By Jason Alderman
A first-time global financial literacy study shows that the keys to successful personal finance education are student perseverance and an openness to problem solving.
That’s one of the main findings in the inaugural financial literacy portion of the Program of International Student Assessment (PISA) test (http://www.oecd.org/pisa/
PISA was launched in 2000 by the Organization for Economic Cooperation and Development (OECD), which promotes policies that support economic and social well-being around the world.
U.S. students earned an average score of 492 out of a possible 700, which ranks those teens between eighth and twelfth place among all 18 participating countries and economies, according to the PISA study. Other findings from the U.S. results:
- About one in 10 U.S. students is a top performer – 9.4 percent, compared with 9.7 percent across OECD countries. The report said this means they can “look ahead to solve financial problems or make the kinds of financial decisions that will be only relevant to them in the future.” It added that top performers “can take into account features of financial documents that are significant but unstated or not immediately evident, such as transaction costs, and can describe the potential outcomes of financial decisions.”
- More than one in six U.S. students – 17.8 percent, compared with 15.3 percent across OECD countries – do not reach the “baseline level of proficiency in financial literacy.” The report explained that “at best, these students can recognize the difference between needs and wants, can make simple decisions on everyday spending and can recognize the purpose of everyday financial documents such as an invoice.”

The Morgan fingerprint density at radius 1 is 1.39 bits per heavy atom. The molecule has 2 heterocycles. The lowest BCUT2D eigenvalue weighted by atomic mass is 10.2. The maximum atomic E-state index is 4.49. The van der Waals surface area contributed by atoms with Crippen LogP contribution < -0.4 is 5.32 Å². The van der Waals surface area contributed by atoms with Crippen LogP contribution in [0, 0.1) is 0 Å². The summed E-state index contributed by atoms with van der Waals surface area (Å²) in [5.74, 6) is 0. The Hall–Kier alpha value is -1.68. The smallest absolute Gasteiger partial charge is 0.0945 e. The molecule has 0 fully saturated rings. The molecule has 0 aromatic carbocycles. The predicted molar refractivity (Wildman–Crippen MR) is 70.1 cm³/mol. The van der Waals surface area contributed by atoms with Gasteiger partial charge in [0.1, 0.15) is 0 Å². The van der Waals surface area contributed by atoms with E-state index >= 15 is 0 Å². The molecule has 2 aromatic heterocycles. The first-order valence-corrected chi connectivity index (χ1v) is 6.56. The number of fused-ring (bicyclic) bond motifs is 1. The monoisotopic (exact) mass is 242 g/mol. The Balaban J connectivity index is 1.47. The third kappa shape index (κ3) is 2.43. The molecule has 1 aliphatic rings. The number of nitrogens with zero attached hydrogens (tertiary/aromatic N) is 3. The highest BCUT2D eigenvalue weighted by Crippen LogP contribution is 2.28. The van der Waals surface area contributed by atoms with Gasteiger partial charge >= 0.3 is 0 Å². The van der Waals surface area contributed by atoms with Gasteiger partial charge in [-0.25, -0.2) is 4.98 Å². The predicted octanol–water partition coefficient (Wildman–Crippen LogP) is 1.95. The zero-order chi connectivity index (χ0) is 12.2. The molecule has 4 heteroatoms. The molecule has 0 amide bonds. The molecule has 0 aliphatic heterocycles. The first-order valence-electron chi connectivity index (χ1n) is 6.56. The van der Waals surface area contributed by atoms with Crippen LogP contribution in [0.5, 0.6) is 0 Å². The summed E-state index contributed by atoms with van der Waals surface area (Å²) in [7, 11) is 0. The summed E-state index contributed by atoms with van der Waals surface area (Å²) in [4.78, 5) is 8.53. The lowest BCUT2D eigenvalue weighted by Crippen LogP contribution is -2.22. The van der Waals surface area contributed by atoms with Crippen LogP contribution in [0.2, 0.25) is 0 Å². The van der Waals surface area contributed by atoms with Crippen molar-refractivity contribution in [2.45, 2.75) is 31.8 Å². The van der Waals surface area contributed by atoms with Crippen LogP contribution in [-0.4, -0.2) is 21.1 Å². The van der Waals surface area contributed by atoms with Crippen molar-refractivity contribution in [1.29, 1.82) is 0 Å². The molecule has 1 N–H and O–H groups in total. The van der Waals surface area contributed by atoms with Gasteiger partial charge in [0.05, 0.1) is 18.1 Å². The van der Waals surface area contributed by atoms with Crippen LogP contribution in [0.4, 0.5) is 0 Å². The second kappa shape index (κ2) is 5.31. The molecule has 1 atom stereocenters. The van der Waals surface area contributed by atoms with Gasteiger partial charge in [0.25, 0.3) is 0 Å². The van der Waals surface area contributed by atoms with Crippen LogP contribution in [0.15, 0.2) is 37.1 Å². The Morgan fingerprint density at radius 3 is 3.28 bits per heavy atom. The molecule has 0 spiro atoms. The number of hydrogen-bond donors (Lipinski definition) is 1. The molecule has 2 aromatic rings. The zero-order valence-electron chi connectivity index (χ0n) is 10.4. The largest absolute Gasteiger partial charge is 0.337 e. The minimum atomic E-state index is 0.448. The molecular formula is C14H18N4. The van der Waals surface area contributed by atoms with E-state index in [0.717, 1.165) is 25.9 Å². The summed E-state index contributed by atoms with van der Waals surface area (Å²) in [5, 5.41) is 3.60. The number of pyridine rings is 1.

- About 50 percent of all U.S. 15-year-olds said they had a bank account and were found to perform better than those who did not. But the report said the performance gap vanished after accounting for socioeconomic status; only 32 percent of students in the lowest quartile of socioeconomic status had accounts, while 70 percent of those in the highest quartile did.
Countries with students who scored better than their U.S. counterparts seem dedicated to a nationwide, mandatory personal finance curriculum, though most programs have not been in place for very long.
The top scorer, Shanghai-China, has a history of placing financial education topics in its national curriculum that dates back to the 1970s, according to the report. It added that beginning in 2009, the Shanghai-China system has introduced “regular training on finance” throughout its “primary and lower secondary schools.”
In the Czech Republic, a working group for the nation’s ministry of finance developed financial literacy standards in 2007, defining lesson content and outcomes for education in topics ranging from “money and household budget management to financial products and consumer rights.”
Furthermore, in Australia, the nation’s education authorities “have endorsed three iterations” of the country’s National Consumer and Financial Literacy Framework since 2005. According to the PISA report, Australia’s framework helps structure consumer and financial education throughout the country’s educational system and the program has worked with the Australian Securities and Investment Commission to create MoneySmart Teaching a resource portal for K-12 educators.
In America, more teens could improve their financial literacy if states chose to require mandatory personal finance training as a requirement for high school graduation. The Council for Economic Education reported that as of 2014, only 17 states required students to take a high school course in personal finance or that personal finance be included in an economics or civics course as a graduation requirement (http://www.councilforeconed.
Bottom line: The results from the first-ever global high school financial literacy test show that organized and systemwide personal finance training helps students excel at money management.
Jason Alderman directs Visa’s financial education programs. To Follow Jason Alderman on Twitter: www.twitter.com/PracticalMoney